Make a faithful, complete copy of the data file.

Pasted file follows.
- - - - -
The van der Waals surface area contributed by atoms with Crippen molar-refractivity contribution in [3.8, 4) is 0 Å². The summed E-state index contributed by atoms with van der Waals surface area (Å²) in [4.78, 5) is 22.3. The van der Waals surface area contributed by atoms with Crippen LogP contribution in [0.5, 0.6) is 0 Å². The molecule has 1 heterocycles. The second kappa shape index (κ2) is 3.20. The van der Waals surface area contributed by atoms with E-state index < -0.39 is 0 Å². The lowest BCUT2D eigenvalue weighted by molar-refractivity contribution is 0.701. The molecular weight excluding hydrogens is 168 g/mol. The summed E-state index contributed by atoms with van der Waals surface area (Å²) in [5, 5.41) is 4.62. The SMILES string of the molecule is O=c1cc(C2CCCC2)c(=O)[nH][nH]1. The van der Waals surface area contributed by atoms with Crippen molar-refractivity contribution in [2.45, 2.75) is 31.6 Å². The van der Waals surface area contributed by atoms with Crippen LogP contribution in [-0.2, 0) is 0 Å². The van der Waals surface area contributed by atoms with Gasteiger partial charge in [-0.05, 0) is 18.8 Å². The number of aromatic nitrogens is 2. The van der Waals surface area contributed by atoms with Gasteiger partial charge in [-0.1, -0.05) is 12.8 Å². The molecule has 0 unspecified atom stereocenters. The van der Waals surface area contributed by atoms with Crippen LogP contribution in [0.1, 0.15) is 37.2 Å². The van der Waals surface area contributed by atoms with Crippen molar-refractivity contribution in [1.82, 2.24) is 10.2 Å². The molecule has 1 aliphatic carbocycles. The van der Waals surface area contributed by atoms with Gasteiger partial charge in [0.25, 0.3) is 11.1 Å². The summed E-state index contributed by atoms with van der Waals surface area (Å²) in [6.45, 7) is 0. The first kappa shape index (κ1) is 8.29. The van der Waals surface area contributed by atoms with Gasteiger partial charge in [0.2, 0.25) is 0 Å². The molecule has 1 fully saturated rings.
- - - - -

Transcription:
The van der Waals surface area contributed by atoms with Crippen molar-refractivity contribution in [3.8, 4) is 0 Å². The summed E-state index contributed by atoms with van der Waals surface area (Å²) in [4.78, 5) is 22.3. The van der Waals surface area contributed by atoms with Crippen LogP contribution in [0.5, 0.6) is 0 Å². The molecule has 1 heterocycles. The second kappa shape index (κ2) is 3.20. The van der Waals surface area contributed by atoms with E-state index < -0.39 is 0 Å². The lowest BCUT2D eigenvalue weighted by molar-refractivity contribution is 0.701. The molecular weight excluding hydrogens is 168 g/mol. The summed E-state index contributed by atoms with van der Waals surface area (Å²) in [5, 5.41) is 4.62. The SMILES string of the molecule is O=c1cc(C2CCCC2)c(=O)[nH][nH]1. The van der Waals surface area contributed by atoms with Crippen molar-refractivity contribution in [2.45, 2.75) is 31.6 Å². The van der Waals surface area contributed by atoms with Crippen LogP contribution in [-0.2, 0) is 0 Å². The van der Waals surface area contributed by atoms with Gasteiger partial charge in [-0.05, 0) is 18.8 Å². The number of aromatic nitrogens is 2. The van der Waals surface area contributed by atoms with Gasteiger partial charge in [-0.1, -0.05) is 12.8 Å². The molecule has 0 unspecified atom stereocenters. The van der Waals surface area contributed by atoms with Crippen LogP contribution in [0.1, 0.15) is 37.2 Å². The van der Waals surface area contributed by atoms with Crippen molar-refractivity contribution in [1.82, 2.24) is 10.2 Å². The molecule has 1 aliphatic carbocycles. The van der Waals surface area contributed by atoms with Gasteiger partial charge in [0.25, 0.3) is 11.1 Å². The summed E-state index contributed by atoms with van der Waals surface area (Å²) in [6.45, 7) is 0. The first kappa shape index (κ1) is 8.29. The van der Waals surface area contributed by atoms with Gasteiger partial charge in [0.2, 0.25) is 0 Å². The molecule has 1 fully saturated rings.